Cannabis stocks have been struggling over the past six months, with the Horizons Marijuana Life Sciences ETF down more than 30% while the S&P 500 has risen by 17%. Though optimism was high when the Democrats took control of the Senate earlier this year, a lack of progress with respect to the federal legalization of marijuana may have led investors to look for other near-term growth opportunities instead. Although the majority of Americans are in favor of legalizing pot federally, it still could take years before that happens.
But there are some cannabis stocks that can do well even if the U.S. government doesn't legalize marijuana anytime soon. Pick-and-shovel plays like Agrify (AGFY -0.96%) and Scotts Miracle-Gro (SMG 0.94%) aren't plant-touching businesses, so they don't need legalization to expand and grow throughout the country. And as more states legalize marijuana use, that will open up more opportunities for these companies, regardless of what happens with marijuana at the federal level.
Agrify provides premium grow solutions that can help cannabis producers improve efficiency and get the most out of their products. In an industry where many businesses are still incurring losses, those solutions could be in high demand. Specifically, the company's vertical farming units (VFUs) allow a producer to grow plants in a vertical arrangement, which can save significant space that translates into cost savings. For cannabis businesses that may be intimidated by the need for large greenhouse operations, an efficient solution involving VFUs can make it easier to get started.
Today, Agrify is still a business in its early growth stages, but if its VFUs prove to be the real deal, this could be an incredibly promising growth stock to own. Agrify posted its second-quarter results Aug. 12, and sales of $11.8 million for the period ending June 30 were more than triple the revenue it generated in the prior-year period. Management anticipates that sales could top $50 million in 2021. That would be more than four times the $12 million in revenue it reported in 2020.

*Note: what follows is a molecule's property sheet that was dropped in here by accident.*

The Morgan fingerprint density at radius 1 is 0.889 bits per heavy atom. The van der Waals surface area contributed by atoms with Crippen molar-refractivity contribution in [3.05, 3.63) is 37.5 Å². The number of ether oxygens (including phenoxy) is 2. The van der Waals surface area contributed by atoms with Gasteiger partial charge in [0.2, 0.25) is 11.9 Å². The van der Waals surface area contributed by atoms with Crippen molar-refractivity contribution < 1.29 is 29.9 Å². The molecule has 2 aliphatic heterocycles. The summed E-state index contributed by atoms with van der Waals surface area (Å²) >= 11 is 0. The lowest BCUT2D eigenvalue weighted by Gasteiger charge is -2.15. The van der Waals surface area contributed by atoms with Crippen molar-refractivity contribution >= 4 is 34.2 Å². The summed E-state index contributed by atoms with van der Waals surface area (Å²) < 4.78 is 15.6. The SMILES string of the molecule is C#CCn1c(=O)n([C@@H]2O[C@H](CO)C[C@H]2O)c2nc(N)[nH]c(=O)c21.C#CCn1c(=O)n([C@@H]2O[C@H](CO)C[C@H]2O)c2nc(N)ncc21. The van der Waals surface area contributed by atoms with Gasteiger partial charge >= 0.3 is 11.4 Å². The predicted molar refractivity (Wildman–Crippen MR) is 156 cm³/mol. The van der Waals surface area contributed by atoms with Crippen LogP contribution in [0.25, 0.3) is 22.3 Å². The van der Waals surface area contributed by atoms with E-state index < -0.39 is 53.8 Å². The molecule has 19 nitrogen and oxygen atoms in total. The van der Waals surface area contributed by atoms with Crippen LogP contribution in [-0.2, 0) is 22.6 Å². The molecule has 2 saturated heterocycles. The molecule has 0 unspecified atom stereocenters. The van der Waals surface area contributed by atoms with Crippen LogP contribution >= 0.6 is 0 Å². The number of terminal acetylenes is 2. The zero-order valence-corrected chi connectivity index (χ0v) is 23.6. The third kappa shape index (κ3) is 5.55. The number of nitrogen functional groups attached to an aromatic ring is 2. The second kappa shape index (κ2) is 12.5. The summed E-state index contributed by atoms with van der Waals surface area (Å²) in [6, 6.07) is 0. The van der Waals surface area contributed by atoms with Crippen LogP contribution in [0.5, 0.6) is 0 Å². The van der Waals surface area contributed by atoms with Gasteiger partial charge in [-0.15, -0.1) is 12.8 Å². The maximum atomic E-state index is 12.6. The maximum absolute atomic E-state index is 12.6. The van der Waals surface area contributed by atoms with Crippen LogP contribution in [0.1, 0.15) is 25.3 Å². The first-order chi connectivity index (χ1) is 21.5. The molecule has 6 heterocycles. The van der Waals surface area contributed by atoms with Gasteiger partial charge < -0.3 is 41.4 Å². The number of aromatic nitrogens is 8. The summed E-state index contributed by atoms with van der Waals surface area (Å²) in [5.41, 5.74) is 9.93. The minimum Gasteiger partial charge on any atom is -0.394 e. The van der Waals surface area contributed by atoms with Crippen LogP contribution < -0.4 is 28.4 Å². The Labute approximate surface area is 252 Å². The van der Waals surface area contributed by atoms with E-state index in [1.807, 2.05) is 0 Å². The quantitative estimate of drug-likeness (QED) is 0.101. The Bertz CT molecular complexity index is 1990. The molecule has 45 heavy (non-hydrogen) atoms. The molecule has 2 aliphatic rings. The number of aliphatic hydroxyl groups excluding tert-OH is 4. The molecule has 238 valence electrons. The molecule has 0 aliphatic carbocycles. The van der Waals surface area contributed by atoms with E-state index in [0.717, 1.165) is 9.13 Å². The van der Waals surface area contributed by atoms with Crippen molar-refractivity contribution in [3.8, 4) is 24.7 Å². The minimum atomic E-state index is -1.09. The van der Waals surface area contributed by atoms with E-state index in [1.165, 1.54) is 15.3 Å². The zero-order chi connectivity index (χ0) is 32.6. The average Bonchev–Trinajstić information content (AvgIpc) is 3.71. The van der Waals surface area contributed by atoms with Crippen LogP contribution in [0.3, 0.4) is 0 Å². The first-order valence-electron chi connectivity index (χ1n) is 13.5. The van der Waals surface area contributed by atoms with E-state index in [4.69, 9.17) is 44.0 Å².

Although the company remains in the red and will likely continue to generate losses, the business is in good shape to continue growing regardless. As of the end of Q2, Agrify had $79.8 million in cash and cash equivalents -- far in excess of the $13.8 million it burned through in its operating activities over the past six months.
There's some risk with Agrify in how popular its VFUs will end up being with cannabis producers, but this is a stock that investors should certainly keep a close eye on.
2. Scotts Miracle-Gro
A safer pick-and-shovel play for cannabis investors is hydroponics and gardening company Scotts Miracle-Gro. Like Agrify, Scotts can help cannabis producers with their growing operations. Through the use of hydroponics, which involves a system of pumps and pipes that require no soil, companies can save on space and eliminate the need for a complex greenhouse to grow their crops. The cannabis part of Scotts' business falls under its Hawthorne Gardening Company subsidiary; meanwhile, its largest operating unit is its U.S. consumer segment, which offers traditional gardening tools and supplies. That gives investors a safe and reliable business to fall back on, plus the opportunity to cash in from growth in the cannabis sector.
And Scotts is diving even deeper into cannabis with last month's announcement of a new subsidiary, The Hawthorne Collective, "which will focus on strategic minority investments in areas of the cannabis industry not currently pursued by The Hawthorne Gardening Company." Scotts is banking on the expertise it has developed in running Hawthorne Gardening for several years to identify investment opportunities in the cannabis sector. Given the company's exceptional results, it's easy to see why management feels comfortable diverting some of its money to new investment opportunities; for the trailing 12 months, Scotts has generated free cash flow of $210 million. And its cash from operating activities has totaled $308 million -- many cannabis producers struggle to stay cash flow positive.
The new investment subsidiary will open up more opportunities, but it's not as if the overall business is struggling to grow. For the period ending July 3, Hawthorne Gardening's sales of $421.9 million grew at a rate of 48% year over year. The U.S. consumer segment (the lawn and garden business), which still accounts for the majority of Scotts' revenue at just over $1 billion, was down 4% -- but it went up against some tough comparables during the early stages of the pandemic, having hit record levels last year. Overall, the company's net income remained strong at $225.9 million, up more than 11% from the same period last year.
For investors who want a safer option to invest in the cannabis industry, Scotts is an easy choice. And with its shares falling 27% in the past six months for no discernible reason besides bearishness in the marijuana sector, now may be a great time to pick up the stock at a reduced price.